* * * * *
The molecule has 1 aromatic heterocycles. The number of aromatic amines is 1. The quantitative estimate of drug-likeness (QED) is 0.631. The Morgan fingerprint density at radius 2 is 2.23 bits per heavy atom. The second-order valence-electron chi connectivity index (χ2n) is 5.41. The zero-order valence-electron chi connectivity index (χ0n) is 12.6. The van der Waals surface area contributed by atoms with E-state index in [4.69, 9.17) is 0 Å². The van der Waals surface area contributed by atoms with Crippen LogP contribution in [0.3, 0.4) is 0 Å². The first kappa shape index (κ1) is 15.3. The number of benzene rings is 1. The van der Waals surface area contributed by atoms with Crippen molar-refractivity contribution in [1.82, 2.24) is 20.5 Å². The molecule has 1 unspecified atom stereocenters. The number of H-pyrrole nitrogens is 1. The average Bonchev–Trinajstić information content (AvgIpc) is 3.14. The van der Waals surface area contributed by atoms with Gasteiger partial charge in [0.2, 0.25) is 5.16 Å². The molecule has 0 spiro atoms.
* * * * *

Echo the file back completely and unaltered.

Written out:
The molecule has 1 aromatic heterocycles. The number of aromatic amines is 1. The quantitative estimate of drug-likeness (QED) is 0.631. The Morgan fingerprint density at radius 2 is 2.23 bits per heavy atom. The second-order valence-electron chi connectivity index (χ2n) is 5.41. The zero-order valence-electron chi connectivity index (χ0n) is 12.6. The van der Waals surface area contributed by atoms with E-state index in [4.69, 9.17) is 0 Å². The van der Waals surface area contributed by atoms with Crippen LogP contribution in [0.3, 0.4) is 0 Å². The first kappa shape index (κ1) is 15.3. The number of benzene rings is 1. The van der Waals surface area contributed by atoms with Crippen molar-refractivity contribution in [1.82, 2.24) is 20.5 Å². The molecule has 1 unspecified atom stereocenters. The number of H-pyrrole nitrogens is 1. The average Bonchev–Trinajstić information content (AvgIpc) is 3.14. The van der Waals surface area contributed by atoms with Gasteiger partial charge in [0.2, 0.25) is 5.16 Å². The molecule has 0 spiro atoms.